Putting My Website on The Tor Network
Taha Azzaoui - 2019.01.22
I’ve gone over setting up tor as a client to be able to access hidden services in the past here. This time, I thought it would be cool to host a hidden service on the Tor network. Note that while the point of hidden services is to publish sites without revealing one’s identity, I’ll just be serving this site here, so I’m not too concerned with anonymity.
TL;DR on Tor
Tor is well known for being a network that allows one to browse the web with some level of anonymity. It does so by nesting layers of encryption and routing packets through nodes in the network such that each node has only enough information to decipher which node the packet came from and which node to forward it to. As such, a packet’s path through the Tor network cannot be deterministically traced. For more on how this works see here.
Setting Up the Hidden Service
Start by installing tor (obviously). It should be available via your local package manager.
$ sudo apt install tor
Next, edit the configuration file
$ sudo vim /etc/tor/torrc
Uncomment the line that reads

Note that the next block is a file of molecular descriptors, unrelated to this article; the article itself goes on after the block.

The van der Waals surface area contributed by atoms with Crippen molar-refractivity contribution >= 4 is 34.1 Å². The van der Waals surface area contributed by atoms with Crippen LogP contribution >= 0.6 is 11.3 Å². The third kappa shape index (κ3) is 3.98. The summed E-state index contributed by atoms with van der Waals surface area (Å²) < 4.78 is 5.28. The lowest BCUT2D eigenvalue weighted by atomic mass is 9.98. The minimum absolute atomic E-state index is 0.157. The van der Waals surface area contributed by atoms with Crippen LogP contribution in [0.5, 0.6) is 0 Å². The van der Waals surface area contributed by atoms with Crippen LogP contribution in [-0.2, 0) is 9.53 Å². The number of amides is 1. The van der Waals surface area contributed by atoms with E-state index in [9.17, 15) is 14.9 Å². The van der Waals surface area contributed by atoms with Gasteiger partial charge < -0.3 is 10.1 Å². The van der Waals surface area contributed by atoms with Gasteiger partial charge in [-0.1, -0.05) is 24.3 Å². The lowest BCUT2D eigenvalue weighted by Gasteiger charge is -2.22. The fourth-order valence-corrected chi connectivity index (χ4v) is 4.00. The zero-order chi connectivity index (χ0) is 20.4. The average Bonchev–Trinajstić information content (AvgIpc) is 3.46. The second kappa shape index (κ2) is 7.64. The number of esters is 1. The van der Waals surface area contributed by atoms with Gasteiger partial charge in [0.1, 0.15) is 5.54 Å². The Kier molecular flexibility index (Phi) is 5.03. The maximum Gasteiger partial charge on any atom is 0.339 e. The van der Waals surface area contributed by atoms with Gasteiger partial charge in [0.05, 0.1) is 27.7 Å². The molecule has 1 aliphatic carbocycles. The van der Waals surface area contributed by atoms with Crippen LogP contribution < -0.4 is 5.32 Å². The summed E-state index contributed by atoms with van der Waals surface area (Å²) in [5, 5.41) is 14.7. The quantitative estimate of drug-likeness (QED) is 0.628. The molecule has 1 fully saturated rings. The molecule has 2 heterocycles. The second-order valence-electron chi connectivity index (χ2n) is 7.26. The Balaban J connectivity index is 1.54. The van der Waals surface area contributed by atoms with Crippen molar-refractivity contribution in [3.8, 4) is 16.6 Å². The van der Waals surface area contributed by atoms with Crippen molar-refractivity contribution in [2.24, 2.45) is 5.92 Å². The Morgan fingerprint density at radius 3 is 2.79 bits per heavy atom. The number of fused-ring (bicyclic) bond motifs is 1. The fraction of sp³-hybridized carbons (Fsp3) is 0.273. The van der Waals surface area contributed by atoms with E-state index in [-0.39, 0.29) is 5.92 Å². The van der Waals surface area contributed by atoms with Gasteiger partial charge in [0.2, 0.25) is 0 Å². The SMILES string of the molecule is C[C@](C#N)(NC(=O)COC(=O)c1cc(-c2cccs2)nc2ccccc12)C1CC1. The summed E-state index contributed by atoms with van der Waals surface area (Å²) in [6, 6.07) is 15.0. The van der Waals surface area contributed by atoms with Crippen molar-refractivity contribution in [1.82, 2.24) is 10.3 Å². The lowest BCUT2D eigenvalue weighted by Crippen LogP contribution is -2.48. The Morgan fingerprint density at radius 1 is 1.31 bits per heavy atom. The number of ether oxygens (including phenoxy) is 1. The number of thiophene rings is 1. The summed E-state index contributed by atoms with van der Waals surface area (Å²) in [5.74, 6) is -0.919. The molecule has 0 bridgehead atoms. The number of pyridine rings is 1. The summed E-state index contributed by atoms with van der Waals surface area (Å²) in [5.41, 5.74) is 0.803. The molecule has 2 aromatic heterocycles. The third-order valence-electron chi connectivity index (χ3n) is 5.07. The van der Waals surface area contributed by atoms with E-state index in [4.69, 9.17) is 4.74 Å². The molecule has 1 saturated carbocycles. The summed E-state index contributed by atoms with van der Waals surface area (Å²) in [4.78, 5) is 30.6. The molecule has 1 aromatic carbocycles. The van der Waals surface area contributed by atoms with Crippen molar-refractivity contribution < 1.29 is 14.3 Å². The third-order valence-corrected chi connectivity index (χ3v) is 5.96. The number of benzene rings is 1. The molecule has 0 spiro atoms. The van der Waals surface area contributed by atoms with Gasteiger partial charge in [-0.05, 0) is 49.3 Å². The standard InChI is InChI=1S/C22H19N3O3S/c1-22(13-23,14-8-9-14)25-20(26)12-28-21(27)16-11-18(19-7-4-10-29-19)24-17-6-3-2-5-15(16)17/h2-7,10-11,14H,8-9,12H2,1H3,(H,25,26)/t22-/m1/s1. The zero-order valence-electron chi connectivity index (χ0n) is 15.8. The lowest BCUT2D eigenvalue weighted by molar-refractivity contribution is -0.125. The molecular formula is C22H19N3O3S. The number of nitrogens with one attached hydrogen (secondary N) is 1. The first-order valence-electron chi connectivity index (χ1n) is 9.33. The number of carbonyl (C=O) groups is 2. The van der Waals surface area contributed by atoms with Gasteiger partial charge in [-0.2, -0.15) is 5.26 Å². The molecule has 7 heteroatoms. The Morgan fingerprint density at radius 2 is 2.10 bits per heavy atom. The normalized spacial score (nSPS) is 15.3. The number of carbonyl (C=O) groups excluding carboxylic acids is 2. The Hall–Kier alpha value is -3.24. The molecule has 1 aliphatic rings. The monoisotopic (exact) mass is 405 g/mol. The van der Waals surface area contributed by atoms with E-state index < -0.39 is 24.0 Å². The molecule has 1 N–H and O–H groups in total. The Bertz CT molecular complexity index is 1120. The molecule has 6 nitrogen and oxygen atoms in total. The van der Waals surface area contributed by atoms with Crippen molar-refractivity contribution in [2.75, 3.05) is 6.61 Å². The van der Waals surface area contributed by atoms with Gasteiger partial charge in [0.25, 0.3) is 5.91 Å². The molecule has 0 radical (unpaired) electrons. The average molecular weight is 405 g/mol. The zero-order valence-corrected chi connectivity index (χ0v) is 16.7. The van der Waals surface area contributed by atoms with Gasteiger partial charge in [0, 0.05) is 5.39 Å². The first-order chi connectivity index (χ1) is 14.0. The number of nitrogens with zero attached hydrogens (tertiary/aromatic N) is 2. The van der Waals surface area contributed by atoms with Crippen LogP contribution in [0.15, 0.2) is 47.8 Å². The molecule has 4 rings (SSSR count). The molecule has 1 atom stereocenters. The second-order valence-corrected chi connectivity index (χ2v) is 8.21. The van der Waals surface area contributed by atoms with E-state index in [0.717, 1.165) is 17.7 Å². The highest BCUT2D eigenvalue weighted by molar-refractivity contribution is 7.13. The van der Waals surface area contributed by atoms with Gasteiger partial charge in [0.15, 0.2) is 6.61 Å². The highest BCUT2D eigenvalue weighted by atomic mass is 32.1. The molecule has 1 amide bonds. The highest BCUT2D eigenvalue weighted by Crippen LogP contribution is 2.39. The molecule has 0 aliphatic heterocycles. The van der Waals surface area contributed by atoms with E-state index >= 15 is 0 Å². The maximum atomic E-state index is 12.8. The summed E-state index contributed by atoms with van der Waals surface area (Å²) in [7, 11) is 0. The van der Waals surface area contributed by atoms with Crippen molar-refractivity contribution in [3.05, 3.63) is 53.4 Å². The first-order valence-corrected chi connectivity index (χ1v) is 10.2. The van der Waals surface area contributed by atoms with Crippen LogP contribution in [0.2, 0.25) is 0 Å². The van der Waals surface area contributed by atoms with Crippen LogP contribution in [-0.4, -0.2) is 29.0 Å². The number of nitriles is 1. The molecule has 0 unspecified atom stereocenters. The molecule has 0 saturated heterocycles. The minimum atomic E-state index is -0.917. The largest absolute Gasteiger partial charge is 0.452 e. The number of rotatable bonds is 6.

as well as the line that reads
Jump down to the section labeled
############### This section is just for location-hidden services ###
Uncomment the two lines
HiddenServiceDir /var/lib/tor/hidden_service/ HiddenServicePort 80 127.0.0.1:80
Start the tor daemon
$ sudo systemctl start tor $ sudo systemctl enable tor
To see your generated .onion address, run
$ sudo cat /var/lib/tor/hidden_service/hostname
Edit your web server configuration. I’m using Apache in this case. Locate the site configuration in use, found in
/etc/apache2/sites-available/and add the line
ServerAlias <your generated address>.onion
directly under where the ServerName is specified.
Finally, restart Apache
$ sudo systemctl restart apache2
Your hidden service should now be live. Check out using a Tor browser.